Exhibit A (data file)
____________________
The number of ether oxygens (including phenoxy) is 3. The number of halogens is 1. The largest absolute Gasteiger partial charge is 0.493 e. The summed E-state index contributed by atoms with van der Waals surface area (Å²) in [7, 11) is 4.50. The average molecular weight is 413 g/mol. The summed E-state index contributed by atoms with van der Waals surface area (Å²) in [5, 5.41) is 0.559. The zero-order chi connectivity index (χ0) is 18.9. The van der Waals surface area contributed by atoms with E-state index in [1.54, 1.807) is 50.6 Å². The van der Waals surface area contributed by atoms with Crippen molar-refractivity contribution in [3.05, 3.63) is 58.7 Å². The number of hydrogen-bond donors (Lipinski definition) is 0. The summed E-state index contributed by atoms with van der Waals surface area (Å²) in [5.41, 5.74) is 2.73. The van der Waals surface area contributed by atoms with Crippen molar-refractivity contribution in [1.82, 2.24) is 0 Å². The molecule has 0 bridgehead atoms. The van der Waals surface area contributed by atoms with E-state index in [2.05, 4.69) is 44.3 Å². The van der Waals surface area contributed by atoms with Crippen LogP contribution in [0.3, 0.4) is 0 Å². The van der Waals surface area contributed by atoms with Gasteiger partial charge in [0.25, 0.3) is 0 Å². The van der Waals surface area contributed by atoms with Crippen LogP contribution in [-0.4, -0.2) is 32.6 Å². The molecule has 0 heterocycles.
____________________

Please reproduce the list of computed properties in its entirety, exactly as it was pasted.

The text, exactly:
The number of ether oxygens (including phenoxy) is 3. The number of halogens is 1. The largest absolute Gasteiger partial charge is 0.493 e. The summed E-state index contributed by atoms with van der Waals surface area (Å²) in [7, 11) is 4.50. The average molecular weight is 413 g/mol. The summed E-state index contributed by atoms with van der Waals surface area (Å²) in [5, 5.41) is 0.559. The zero-order chi connectivity index (χ0) is 18.9. The van der Waals surface area contributed by atoms with E-state index in [1.54, 1.807) is 50.6 Å². The van der Waals surface area contributed by atoms with Crippen molar-refractivity contribution in [3.05, 3.63) is 58.7 Å². The number of hydrogen-bond donors (Lipinski definition) is 0. The summed E-state index contributed by atoms with van der Waals surface area (Å²) in [5.41, 5.74) is 2.73. The van der Waals surface area contributed by atoms with Crippen molar-refractivity contribution in [1.82, 2.24) is 0 Å². The molecule has 0 bridgehead atoms. The van der Waals surface area contributed by atoms with E-state index in [2.05, 4.69) is 44.3 Å². The van der Waals surface area contributed by atoms with Crippen LogP contribution in [0.3, 0.4) is 0 Å². The van der Waals surface area contributed by atoms with Gasteiger partial charge in [0.25, 0.3) is 0 Å². The van der Waals surface area contributed by atoms with Crippen LogP contribution in [-0.4, -0.2) is 32.6 Å². The molecule has 0 heterocycles.